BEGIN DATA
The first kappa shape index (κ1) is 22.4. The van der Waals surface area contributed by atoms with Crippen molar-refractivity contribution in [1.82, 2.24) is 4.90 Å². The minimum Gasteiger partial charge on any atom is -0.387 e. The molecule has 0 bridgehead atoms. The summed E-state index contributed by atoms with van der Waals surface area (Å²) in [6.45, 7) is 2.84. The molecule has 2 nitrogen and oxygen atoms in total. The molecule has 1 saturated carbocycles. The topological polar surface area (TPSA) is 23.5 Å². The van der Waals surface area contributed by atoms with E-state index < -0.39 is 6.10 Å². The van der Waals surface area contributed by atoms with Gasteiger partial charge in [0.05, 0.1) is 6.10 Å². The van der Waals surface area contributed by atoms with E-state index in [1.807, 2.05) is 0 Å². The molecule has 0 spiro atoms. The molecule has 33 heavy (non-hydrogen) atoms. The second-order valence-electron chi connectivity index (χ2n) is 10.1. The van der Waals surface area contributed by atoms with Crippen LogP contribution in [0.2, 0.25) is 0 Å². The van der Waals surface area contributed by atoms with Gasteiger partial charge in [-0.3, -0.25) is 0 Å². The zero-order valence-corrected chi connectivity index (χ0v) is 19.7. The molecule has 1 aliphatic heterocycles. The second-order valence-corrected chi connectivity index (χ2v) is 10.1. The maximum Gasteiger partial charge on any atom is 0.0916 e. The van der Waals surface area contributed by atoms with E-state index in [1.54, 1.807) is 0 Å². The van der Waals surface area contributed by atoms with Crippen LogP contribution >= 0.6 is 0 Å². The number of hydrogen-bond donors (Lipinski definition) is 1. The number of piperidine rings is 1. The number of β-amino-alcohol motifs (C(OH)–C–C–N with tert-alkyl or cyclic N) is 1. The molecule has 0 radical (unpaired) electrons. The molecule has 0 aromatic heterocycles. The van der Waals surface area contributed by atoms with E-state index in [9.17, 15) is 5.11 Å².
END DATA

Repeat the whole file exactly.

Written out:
The first kappa shape index (κ1) is 22.4. The van der Waals surface area contributed by atoms with Crippen molar-refractivity contribution in [1.82, 2.24) is 4.90 Å². The minimum Gasteiger partial charge on any atom is -0.387 e. The molecule has 0 bridgehead atoms. The summed E-state index contributed by atoms with van der Waals surface area (Å²) in [6.45, 7) is 2.84. The molecule has 2 nitrogen and oxygen atoms in total. The molecule has 1 saturated carbocycles. The topological polar surface area (TPSA) is 23.5 Å². The van der Waals surface area contributed by atoms with E-state index < -0.39 is 6.10 Å². The van der Waals surface area contributed by atoms with Gasteiger partial charge in [0.05, 0.1) is 6.10 Å². The van der Waals surface area contributed by atoms with E-state index in [1.807, 2.05) is 0 Å². The molecule has 0 spiro atoms. The molecule has 33 heavy (non-hydrogen) atoms. The second-order valence-electron chi connectivity index (χ2n) is 10.1. The van der Waals surface area contributed by atoms with Crippen LogP contribution in [0.2, 0.25) is 0 Å². The van der Waals surface area contributed by atoms with Gasteiger partial charge in [-0.3, -0.25) is 0 Å². The zero-order valence-corrected chi connectivity index (χ0v) is 19.7. The molecule has 1 aliphatic heterocycles. The second-order valence-corrected chi connectivity index (χ2v) is 10.1. The maximum Gasteiger partial charge on any atom is 0.0916 e. The van der Waals surface area contributed by atoms with E-state index in [1.54, 1.807) is 0 Å². The van der Waals surface area contributed by atoms with Crippen LogP contribution >= 0.6 is 0 Å². The number of hydrogen-bond donors (Lipinski definition) is 1. The number of piperidine rings is 1. The number of β-amino-alcohol motifs (C(OH)–C–C–N with tert-alkyl or cyclic N) is 1. The molecule has 0 radical (unpaired) electrons. The molecule has 0 aromatic heterocycles. The van der Waals surface area contributed by atoms with E-state index in [9.17, 15) is 5.11 Å².